Thursday, October 23, 2008

Computers and Education: The Most Useful Gadget for Students on a Budget

Now that you paid for your classes and books, you discover you are short on cash to purchase some of those really cool gadgets to get you through the semester. Now what do you do? Well now you are in triage mode, you make a decision as to what you absolutely need to have and list them by priority. Since I am a part-time student I do understand your pain.

One of the most common computer help requests I receive both on and off campus is "My computer will not start and I need my files".... I cannot count the times this has happened, especially after one of our Indiana thunderstorms and lightning has fried the computer. Students need not ever fall into this by using the gadgets I recommend.

With all the computer labs available on campus, a laptop even though it would be real nice and useful, I cannot put a laptop on the top of the list because you can get through classes without one if you are short on cash. So what should I have?

I believe the most useful gadget is the USB/pen/thumb drive. Why? To backup your homework is why! All the lab computers both PC and Mac are compatible with USB drives. Now a good drive with 4 GB storage is what I recommend and two or more if you are an arts student with lots of graphic files. If you need more storage, get an external USB hard drive with 1 TB drives now available for less than $250.00 you will have plenty of room to backup anything you need for class.

With all the external storage options available, a student can use a Mac or PC in the labs and store their precious homework and research on the campus network drive as well as your own external drive. If a student has a PC or Mac at home, then it is simple for them to move their data to and from school. Let me reiterate, backup ,backup and backup. If you need the document for your grade, back it up, even if it is just a few notes for a speech, back it up. Knowing you have your schoolwork safely stored in multiple places will take a bit of stress off your mind.

Do I suggest any particular brand or model? No for there are far too many out there, but I do suggest Staples or Best Buy stores, online Newegg and Tiger Direct are other useful gadget sites.
If you can afford a laptop...I do prefer the new Apple Macbook, it will run Windows as well as OS X and you will have all the built in gadgets you need for school. Now wait for the next episode...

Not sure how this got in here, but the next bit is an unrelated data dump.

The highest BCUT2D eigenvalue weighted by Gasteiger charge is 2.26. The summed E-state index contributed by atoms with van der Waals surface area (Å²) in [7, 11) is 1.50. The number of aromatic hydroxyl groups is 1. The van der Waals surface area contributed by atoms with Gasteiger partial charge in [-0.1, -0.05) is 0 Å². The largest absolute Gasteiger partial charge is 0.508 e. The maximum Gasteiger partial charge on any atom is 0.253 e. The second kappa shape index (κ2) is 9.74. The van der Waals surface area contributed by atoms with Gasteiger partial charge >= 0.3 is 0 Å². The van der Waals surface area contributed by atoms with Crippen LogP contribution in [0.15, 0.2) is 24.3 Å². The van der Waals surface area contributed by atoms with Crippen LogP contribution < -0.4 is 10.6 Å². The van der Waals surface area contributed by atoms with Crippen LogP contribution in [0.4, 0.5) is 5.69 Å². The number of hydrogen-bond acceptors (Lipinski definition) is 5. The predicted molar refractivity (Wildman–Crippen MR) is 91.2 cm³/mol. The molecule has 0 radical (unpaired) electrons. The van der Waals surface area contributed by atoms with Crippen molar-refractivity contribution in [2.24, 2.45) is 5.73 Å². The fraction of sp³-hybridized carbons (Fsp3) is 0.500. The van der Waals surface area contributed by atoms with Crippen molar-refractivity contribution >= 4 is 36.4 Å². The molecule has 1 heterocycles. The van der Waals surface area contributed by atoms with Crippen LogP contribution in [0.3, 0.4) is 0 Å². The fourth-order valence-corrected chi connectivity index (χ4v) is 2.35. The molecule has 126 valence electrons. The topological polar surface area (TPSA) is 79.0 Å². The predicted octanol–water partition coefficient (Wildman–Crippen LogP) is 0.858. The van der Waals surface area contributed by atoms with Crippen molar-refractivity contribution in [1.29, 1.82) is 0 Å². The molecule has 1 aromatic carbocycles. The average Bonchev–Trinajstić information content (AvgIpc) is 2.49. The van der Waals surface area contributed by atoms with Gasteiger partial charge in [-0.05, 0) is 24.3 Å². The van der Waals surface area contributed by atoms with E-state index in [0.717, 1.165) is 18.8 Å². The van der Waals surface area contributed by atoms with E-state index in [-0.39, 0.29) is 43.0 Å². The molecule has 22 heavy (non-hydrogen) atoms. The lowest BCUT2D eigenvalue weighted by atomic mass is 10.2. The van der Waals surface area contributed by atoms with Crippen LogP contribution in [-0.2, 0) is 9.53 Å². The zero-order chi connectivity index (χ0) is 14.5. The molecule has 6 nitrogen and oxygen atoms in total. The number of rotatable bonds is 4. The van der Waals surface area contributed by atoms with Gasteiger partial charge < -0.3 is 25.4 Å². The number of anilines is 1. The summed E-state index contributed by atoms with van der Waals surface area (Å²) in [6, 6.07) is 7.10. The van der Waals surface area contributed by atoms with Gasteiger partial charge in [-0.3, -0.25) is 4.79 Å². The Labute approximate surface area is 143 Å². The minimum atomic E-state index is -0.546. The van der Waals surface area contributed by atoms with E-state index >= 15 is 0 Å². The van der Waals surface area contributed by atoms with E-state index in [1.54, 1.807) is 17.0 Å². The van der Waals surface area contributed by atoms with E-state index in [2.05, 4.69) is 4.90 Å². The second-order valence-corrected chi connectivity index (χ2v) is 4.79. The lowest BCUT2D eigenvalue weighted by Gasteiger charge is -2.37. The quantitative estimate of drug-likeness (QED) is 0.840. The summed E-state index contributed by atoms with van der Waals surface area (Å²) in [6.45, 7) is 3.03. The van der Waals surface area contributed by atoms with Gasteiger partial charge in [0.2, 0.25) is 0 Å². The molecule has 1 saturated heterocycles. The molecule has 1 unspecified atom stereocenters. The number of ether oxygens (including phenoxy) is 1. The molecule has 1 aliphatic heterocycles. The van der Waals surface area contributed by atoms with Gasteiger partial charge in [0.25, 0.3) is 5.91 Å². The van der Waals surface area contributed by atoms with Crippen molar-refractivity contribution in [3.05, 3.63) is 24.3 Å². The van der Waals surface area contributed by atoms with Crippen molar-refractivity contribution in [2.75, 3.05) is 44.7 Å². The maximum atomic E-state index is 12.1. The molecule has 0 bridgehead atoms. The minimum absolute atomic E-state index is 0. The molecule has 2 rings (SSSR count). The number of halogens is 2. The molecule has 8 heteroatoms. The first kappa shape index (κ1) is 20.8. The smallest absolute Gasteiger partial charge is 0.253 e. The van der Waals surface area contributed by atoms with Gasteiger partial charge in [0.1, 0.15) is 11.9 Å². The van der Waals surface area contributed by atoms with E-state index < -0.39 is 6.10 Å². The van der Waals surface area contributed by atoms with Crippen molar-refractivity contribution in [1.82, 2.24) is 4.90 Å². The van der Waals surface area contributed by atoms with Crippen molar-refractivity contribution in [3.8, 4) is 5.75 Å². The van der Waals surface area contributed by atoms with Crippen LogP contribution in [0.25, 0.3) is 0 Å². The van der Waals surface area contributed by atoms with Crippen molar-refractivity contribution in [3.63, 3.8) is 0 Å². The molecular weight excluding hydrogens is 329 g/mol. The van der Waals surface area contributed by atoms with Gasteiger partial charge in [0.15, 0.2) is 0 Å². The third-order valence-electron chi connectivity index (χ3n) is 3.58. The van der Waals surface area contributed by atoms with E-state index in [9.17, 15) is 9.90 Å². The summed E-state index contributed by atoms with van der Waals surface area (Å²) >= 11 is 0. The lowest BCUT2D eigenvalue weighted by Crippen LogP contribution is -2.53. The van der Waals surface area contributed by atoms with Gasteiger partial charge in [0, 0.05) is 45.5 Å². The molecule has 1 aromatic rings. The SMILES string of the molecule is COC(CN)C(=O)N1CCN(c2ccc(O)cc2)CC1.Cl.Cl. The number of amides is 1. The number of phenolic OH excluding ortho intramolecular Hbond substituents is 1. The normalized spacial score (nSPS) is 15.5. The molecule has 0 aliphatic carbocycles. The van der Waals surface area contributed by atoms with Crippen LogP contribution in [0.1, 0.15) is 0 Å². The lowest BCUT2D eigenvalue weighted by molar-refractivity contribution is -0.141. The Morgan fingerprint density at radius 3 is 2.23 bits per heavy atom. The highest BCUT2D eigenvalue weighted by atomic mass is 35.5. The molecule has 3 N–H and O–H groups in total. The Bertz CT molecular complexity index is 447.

Friday, October 17, 2008

Computer Hardware for Education Review: Apple Xserve

Apple servers have come along way since introducing its first OS X Server back in 1999 I was lucky enough to work with one for about 6 months. Now here at IUSB we purchased our first Xserve back in 2005 it opened a whole new world of networking Macs to me. I have always believed Apple manufactured superior hardware even before the advent of OS X. I installed Yellow Dog Linux on a Power PC based Mac and I had a solid, robust server.

The new Xserve is as much an engineering work of art as much as it is a solid server platform. We currently have three Xserve's running on campus, the first two are PowerPC G5 processor based and our latest model is loaded with an Intel Quad Core Xeon processor and 3TB of disc space. This server is hosting our own Open Directory and supports computer settings, print queues and access to network storage for nearly 100 Macs.

What also makes this Xserve such a solid performer is its operating system, OS X Server 10.5 Leopard. This robust UNIX based 64 bit OS is top notch and relatively easy to get setup for a novice, but powerful and configurable for any UNIX/Linux guru. The Xserve hardware is a bit more expensive that your traditional PC based server hardware; however the performance on our exisiting 4 year old server has proven that the Xserve is a worth-while investment.

The OS X Server management interfaces consists of Server Admin, Work Group Manager and other tools. SO if your institution is in the market for a new server that can do it all, look no further that the Apple Xserve, you will not be disappointed.

Tuesday, October 7, 2008

Picture of the Week